Thursday, September 1, 2011

the versatility of pesto



This month's issue of Saveur arrives in the mail and I am as giddy as a school girl holding an unopened love letter in her hand.
Or, these days, perhaps it's an unopened email.
Either way, I'm happy.




And when I open it I am delighted to find a huge section on Pesto.
This is good because I have an abundance of basil growing in my little garden.
It's almost as tall as my tomatoes.
Elephant basil, if you will.


I don't really know what to with it besides offering it up as a gift to the God of Carbohydrates and throwing it on a pizza or making it into a pesto and tossing it on pasta.
However, with a little imagination it can go much farther.
The basil leaf, it turns out, is as versatile as it's cohort, the tomato.



It's good by itself, schmeared on some crusty bread.
But it really shines in this vegetable soup.



Vegetable Soup with Pesto
*adapted from Saveur Aug/Sept 2011

Pesto:
6 cups basil leaves
2 cups flat leaf parsley
1/2 cup olive oil
1/2 cup toasted pecans (this is easy to do: grab a pan. heat it up. throw in the nuts. toss them around a few times and take them out when you can smell them)
1/4 cup shredded Parmesan reggiano
1 clove garlic

Add all the ingredients together in a blender on high until smooth-ish

Soup
1 oz pancetta, minced
2 cloves of garlic, minced
4 carrots, finely chopped
2 stalks of celery, finely chopped
1 onion, finely chopped
1 zucchini, chopped
1/4 head of green cabbage, thinly shredded
4 cups chicken stock
4 cups water
1 can whole peeled tomatoes, chopped
1 can cannelini beans, rinsed
cooked orzo
salt & pepper

In a medium saucepan over medium-high heat render the pancetta (which, by the way is like really fancy ham) in some olive oil until brown.
Then add the garlic, carrots, celery, and onion until browned and soft.
Next comes the zucchini and cabbage. Cook this until the cabbage has wilted some.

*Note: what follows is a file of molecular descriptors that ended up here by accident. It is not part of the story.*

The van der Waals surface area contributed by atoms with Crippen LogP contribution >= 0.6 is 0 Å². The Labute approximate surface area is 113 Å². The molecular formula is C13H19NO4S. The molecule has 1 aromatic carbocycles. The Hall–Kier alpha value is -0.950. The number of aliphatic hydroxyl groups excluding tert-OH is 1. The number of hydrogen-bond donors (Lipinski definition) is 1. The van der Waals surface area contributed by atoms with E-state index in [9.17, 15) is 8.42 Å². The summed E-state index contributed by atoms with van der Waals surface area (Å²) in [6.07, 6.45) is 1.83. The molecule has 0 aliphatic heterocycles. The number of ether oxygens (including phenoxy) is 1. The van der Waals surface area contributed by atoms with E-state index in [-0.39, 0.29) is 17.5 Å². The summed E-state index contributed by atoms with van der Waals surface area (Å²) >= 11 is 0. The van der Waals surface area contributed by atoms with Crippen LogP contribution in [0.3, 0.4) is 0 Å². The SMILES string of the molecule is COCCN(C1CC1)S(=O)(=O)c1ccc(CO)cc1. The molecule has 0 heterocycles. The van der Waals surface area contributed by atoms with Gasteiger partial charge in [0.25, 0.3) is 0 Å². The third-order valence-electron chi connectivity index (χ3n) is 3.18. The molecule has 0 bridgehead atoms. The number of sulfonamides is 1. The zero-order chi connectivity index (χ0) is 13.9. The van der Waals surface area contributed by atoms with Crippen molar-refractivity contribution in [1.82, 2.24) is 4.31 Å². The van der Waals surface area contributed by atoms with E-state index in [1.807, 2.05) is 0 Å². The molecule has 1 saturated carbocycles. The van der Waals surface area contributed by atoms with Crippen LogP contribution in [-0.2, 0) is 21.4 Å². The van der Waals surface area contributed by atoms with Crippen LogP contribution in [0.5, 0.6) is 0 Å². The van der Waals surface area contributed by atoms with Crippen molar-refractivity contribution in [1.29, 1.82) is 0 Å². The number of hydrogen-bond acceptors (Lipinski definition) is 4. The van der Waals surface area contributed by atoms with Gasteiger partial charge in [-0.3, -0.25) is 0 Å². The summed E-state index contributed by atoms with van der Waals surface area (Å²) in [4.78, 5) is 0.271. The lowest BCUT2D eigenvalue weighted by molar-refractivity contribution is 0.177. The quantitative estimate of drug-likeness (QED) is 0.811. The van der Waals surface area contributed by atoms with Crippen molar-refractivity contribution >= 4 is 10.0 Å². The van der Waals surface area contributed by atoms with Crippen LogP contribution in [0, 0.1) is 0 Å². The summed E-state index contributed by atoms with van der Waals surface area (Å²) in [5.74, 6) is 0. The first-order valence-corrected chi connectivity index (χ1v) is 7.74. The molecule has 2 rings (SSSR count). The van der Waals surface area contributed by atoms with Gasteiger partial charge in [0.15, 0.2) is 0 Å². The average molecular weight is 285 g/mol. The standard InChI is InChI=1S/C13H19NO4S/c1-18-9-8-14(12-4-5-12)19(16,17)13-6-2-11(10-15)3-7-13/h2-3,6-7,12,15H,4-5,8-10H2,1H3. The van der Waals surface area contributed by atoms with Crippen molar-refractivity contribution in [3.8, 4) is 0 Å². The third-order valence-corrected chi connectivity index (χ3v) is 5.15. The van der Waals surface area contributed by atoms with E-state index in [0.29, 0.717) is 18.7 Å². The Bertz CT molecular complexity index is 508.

Pour in the stock, water and tomatoes.
Bring it all to a boil.
Mash up some of the beans and add all of them to the pot.
Toss in the cooked pasta.
Salt and pepper to taste.
Once it's been served in a bowl, top it off with the pesto.

7 comments:

  1. You meant to tell me we get a recipe for pesto AND soup in one post? Just when I thought your blog couldn't get any more amazing...it does.
    I love pesto on a sandwich. Thanks for sharing this!

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  2. I adore pesto. I made a 5lb of pesto 2 weeks ago and froze it in smaller containers. Just now I am expecting guests so I just took out the pesto and voila, dinner ready. Pesto and sour cream makes a wonderful bread spread or a meat or veggie sauce. Love your soup. So rustic and good! Beautiful pictures as always.

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  3. Dana- after neglecting this for a month, it's the least I can do ;) Thank you!

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  4. Jelena- rock on sista! I've even heard of freezing it in ice cube trays so you can simply pop out a few in those rare instances you are not feeding an entire army!And pairing it with sour cream sounds delish! I think I have an earlier post of a pesto/goat cheese sandwich. If I don't, then I should!!

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  5. I discovered pesto back in the 80s and never looked back. Wonderful stuff! I am so jealous of your garden! I remember the days when I strolled through mine, tomatoes and basil touching each other, giving me the sense of immeasurable joy:) Enjoy your bounty - nothing else feels as sweet as a fruit you grew yourself.

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  6. Lana- unfortunately a stroll through my garden consists of a whopping 2 steps (4 if your under 2ft tall)! But I couldn't agree more with your beautifully eloquent thoughts...nothing is as sweet.

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  7. Had to return again to your wonderful pictures. Yes, I froze it last year in ice cube trays, but this year in 2lb plastic containers, and the rest in glass jars. Just popped the jar in hot water, went for a walk and the pesto was defrosted and ready for dinner. I make a rocket and feta pesto in the winter. have the recipe on the blog and it is wonderful. I also use almonds and walnuts instead of pine nuts, since pine nuts are around $25 for a lb and are hard to come by.

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